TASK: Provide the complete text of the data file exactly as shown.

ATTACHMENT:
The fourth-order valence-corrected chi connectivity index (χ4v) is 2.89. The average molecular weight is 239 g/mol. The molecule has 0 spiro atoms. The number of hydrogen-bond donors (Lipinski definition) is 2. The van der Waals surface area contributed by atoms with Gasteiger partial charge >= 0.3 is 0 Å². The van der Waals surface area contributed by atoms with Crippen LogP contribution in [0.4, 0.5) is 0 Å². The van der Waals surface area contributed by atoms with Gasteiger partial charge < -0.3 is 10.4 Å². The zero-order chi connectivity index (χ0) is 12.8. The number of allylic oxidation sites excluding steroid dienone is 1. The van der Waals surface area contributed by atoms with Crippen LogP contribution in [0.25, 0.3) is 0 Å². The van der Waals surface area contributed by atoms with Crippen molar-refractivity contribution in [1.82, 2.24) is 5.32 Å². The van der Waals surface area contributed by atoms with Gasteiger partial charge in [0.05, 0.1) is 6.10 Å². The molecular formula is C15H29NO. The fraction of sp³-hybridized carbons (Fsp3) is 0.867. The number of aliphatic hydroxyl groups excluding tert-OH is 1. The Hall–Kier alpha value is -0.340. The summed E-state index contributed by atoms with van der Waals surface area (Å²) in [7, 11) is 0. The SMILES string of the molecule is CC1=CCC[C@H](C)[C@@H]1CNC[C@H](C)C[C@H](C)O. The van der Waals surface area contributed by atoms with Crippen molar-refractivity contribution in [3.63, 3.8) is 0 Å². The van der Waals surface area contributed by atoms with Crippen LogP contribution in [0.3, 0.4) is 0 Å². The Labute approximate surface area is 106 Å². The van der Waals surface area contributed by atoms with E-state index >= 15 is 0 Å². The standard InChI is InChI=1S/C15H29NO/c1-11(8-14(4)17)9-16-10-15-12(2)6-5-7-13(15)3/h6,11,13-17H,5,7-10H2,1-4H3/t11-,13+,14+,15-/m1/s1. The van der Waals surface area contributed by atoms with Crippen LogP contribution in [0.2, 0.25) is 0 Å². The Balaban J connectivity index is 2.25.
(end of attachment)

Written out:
The fourth-order valence-corrected chi connectivity index (χ4v) is 2.89. The average molecular weight is 239 g/mol. The molecule has 0 spiro atoms. The number of hydrogen-bond donors (Lipinski definition) is 2. The van der Waals surface area contributed by atoms with Gasteiger partial charge >= 0.3 is 0 Å². The van der Waals surface area contributed by atoms with Crippen LogP contribution in [0.4, 0.5) is 0 Å². The van der Waals surface area contributed by atoms with Gasteiger partial charge < -0.3 is 10.4 Å². The zero-order chi connectivity index (χ0) is 12.8. The number of allylic oxidation sites excluding steroid dienone is 1. The van der Waals surface area contributed by atoms with Crippen LogP contribution in [0.25, 0.3) is 0 Å². The van der Waals surface area contributed by atoms with Crippen molar-refractivity contribution in [1.82, 2.24) is 5.32 Å². The van der Waals surface area contributed by atoms with Gasteiger partial charge in [0.05, 0.1) is 6.10 Å². The molecular formula is C15H29NO. The fraction of sp³-hybridized carbons (Fsp3) is 0.867. The number of aliphatic hydroxyl groups excluding tert-OH is 1. The Hall–Kier alpha value is -0.340. The summed E-state index contributed by atoms with van der Waals surface area (Å²) in [7, 11) is 0. The SMILES string of the molecule is CC1=CCC[C@H](C)[C@@H]1CNC[C@H](C)C[C@H](C)O. The van der Waals surface area contributed by atoms with Crippen molar-refractivity contribution in [3.63, 3.8) is 0 Å². The van der Waals surface area contributed by atoms with Crippen LogP contribution in [0.3, 0.4) is 0 Å². The Labute approximate surface area is 106 Å². The van der Waals surface area contributed by atoms with E-state index >= 15 is 0 Å². The standard InChI is InChI=1S/C15H29NO/c1-11(8-14(4)17)9-16-10-15-12(2)6-5-7-13(15)3/h6,11,13-17H,5,7-10H2,1-4H3/t11-,13+,14+,15-/m1/s1. The van der Waals surface area contributed by atoms with Crippen LogP contribution in [0.2, 0.25) is 0 Å². The Balaban J connectivity index is 2.25.